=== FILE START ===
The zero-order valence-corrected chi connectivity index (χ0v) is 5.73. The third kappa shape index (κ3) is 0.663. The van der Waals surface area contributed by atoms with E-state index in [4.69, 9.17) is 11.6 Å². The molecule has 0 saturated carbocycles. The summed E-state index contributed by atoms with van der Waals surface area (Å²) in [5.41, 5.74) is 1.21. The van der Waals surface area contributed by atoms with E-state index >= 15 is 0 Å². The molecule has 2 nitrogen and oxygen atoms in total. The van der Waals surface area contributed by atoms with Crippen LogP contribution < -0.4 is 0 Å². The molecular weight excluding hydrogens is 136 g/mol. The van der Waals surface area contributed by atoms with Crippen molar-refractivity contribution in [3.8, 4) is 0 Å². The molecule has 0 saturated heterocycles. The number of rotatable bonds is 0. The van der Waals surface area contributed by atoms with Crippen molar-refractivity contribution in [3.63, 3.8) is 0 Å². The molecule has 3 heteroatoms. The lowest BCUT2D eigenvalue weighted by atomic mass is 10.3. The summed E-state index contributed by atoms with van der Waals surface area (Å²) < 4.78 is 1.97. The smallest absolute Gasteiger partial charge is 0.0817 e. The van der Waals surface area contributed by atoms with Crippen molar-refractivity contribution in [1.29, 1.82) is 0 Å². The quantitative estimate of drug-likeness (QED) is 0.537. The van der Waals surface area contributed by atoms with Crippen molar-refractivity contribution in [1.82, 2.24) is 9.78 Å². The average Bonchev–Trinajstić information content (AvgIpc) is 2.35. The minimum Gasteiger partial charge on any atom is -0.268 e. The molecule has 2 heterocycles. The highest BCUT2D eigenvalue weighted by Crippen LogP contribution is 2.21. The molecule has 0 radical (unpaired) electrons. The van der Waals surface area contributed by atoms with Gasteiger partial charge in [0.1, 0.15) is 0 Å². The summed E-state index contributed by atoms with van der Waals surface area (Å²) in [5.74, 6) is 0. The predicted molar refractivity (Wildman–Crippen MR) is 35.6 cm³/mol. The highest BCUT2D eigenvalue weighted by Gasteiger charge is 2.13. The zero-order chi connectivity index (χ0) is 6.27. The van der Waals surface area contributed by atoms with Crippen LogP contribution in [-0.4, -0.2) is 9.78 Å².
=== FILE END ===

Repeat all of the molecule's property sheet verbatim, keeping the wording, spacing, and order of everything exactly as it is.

The zero-order valence-corrected chi connectivity index (χ0v) is 5.73. The third kappa shape index (κ3) is 0.663. The van der Waals surface area contributed by atoms with E-state index in [4.69, 9.17) is 11.6 Å². The molecule has 0 saturated carbocycles. The summed E-state index contributed by atoms with van der Waals surface area (Å²) in [5.41, 5.74) is 1.21. The van der Waals surface area contributed by atoms with E-state index >= 15 is 0 Å². The molecule has 2 nitrogen and oxygen atoms in total. The van der Waals surface area contributed by atoms with Crippen LogP contribution < -0.4 is 0 Å². The molecular weight excluding hydrogens is 136 g/mol. The van der Waals surface area contributed by atoms with Crippen molar-refractivity contribution in [3.8, 4) is 0 Å². The molecule has 0 saturated heterocycles. The number of rotatable bonds is 0. The van der Waals surface area contributed by atoms with Crippen molar-refractivity contribution in [3.63, 3.8) is 0 Å². The molecule has 3 heteroatoms. The lowest BCUT2D eigenvalue weighted by atomic mass is 10.3. The summed E-state index contributed by atoms with van der Waals surface area (Å²) < 4.78 is 1.97. The smallest absolute Gasteiger partial charge is 0.0817 e. The van der Waals surface area contributed by atoms with Crippen molar-refractivity contribution in [1.29, 1.82) is 0 Å². The quantitative estimate of drug-likeness (QED) is 0.537. The van der Waals surface area contributed by atoms with Crippen molar-refractivity contribution in [1.82, 2.24) is 9.78 Å². The average Bonchev–Trinajstić information content (AvgIpc) is 2.35. The minimum Gasteiger partial charge on any atom is -0.268 e. The molecule has 2 heterocycles. The highest BCUT2D eigenvalue weighted by Crippen LogP contribution is 2.21. The molecule has 0 radical (unpaired) electrons. The van der Waals surface area contributed by atoms with Gasteiger partial charge in [0.1, 0.15) is 0 Å². The summed E-state index contributed by atoms with van der Waals surface area (Å²) in [5.74, 6) is 0. The predicted molar refractivity (Wildman–Crippen MR) is 35.6 cm³/mol. The highest BCUT2D eigenvalue weighted by Gasteiger charge is 2.13. The zero-order chi connectivity index (χ0) is 6.27. The van der Waals surface area contributed by atoms with Crippen LogP contribution in [-0.4, -0.2) is 9.78 Å².